News Coverage

Giving back: JK Community Farm to grow food for neighbors in need

The largest independent moving company in North America announced at a Loudoun County event Thursday an innovative new charitable project – farming to feed community members in need.

Chuck Kuhn, president of Sterling-based JK Moving Services, said he has purchased a 150-acre farm in Purcellville, placed the land in conservation easement, and will use the property to grow food to be donated to struggling families in Loudoun and beyond.

The farm, located off Paxon Road in Purcellville, was previously owned by a family for three generations, and Kuhn said he is excited about preserving it and embarking on the new endeavor.

Kuhn said farm manager Mike Smith will produce 16 types of vegetables on four acres, and farmer Tom Nicholson will oversee the beef, pork and venison.

Kuhn estimates they will grow 53,000 pounds of vegetables and 40,000 pounds of meat to give back to the community – with an estimated value of $235,000.

There will be opportunities to volunteer on the farm, a CSA for company employees and workforce training for nonprofit partner clients. In addition to sharing meat and fresh produce, the JK Community Farm is also planning to host educational classes for nonprofit clients about cooking, gardening and nutrition.

“We put a lot of thought into this. We want to address providing food security. Over 40 million people in the United States do not know where their food will come from today, and one in six children will go to bed hungry,” Kuhn said.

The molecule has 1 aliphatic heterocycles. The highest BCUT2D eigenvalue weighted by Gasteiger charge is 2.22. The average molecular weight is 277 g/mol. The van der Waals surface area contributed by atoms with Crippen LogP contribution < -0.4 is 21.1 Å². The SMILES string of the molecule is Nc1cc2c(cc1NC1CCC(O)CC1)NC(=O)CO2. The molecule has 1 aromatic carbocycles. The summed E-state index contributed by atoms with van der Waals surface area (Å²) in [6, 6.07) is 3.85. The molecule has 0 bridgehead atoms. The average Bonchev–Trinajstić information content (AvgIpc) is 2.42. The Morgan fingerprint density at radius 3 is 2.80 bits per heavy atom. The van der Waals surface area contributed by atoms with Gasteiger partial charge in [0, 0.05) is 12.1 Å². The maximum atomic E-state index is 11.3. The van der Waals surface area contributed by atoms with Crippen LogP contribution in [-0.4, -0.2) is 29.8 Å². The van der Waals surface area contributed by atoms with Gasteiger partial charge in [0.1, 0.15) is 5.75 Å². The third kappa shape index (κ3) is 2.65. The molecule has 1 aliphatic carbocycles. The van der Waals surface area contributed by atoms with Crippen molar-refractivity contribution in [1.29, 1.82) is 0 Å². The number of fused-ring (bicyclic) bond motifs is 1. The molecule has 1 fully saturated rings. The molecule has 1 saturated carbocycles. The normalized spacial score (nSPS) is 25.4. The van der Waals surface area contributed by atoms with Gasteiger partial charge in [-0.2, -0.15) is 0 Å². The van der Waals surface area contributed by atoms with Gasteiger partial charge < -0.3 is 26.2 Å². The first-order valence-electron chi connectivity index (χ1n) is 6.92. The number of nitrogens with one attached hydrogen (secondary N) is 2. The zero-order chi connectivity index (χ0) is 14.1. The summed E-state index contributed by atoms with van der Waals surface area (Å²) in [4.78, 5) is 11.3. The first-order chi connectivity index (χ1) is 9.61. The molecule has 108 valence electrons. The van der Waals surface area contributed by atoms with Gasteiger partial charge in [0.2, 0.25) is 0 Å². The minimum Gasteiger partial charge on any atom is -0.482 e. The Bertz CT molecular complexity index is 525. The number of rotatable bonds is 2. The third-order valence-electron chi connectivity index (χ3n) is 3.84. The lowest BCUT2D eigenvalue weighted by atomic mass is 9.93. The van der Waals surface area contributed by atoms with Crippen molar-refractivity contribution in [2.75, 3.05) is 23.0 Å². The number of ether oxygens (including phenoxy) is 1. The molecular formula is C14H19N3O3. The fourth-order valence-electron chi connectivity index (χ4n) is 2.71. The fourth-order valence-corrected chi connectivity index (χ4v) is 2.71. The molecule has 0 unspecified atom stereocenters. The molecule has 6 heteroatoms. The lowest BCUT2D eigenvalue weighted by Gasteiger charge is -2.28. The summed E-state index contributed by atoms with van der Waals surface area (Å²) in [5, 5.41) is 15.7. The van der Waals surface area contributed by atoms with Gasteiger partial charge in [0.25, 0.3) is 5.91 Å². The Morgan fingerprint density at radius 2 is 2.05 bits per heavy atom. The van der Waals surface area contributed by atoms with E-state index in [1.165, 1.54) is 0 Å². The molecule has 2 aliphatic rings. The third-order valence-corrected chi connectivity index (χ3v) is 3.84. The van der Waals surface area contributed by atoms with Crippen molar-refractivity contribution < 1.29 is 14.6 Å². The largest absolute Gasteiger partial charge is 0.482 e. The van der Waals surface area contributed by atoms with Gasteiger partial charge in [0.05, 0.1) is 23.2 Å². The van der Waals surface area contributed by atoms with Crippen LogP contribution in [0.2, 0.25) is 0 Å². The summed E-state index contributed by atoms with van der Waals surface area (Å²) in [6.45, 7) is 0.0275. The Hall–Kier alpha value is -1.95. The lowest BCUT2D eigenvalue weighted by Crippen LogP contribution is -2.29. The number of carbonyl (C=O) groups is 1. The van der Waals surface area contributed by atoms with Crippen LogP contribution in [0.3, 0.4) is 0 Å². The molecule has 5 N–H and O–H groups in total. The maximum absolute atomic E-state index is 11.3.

Kuhn said the JK Community Farm will partner with Loudoun Hunger Relief to help distribute the produce and meat to the local community.

“What an exciting day for our neighbors in need. No one should be hungry. This is keeping the spirit of agriculture alive in Loudoun,” said Jennifer Montgomery, executive director of Loudoun Hunger Relief.

Loudoun Hunger Relief provided 1.2 million pounds of food to 11,000 Loudoun residents last year, feeding 1500 to 2000 people per week. Nearly half of the people they serve are children.

“Many people are making too much money to get government assistance, but not enough to meet basic needs. The people we serve are working and housing cost burdened,” Montgomery said.

Loudoun County Chairwoman Phyllis Randall (D) said at the event, “this is quite a blessing.”

“Today we only have 50 heritage farms left in Loudoun, and this is an amazing thing. As a mental health professional, we are aware that children perform better in school when they have food to eat. Thank you for providing for local families in need,” Randall said.

Loudoun County Chamber of Commerce’s CEO Tony Howard was also on hand for the announcement.

“This is a great day in Loudoun and exemplifies a business community that understands the impact a company has in that community,” Howard said.

Read the full article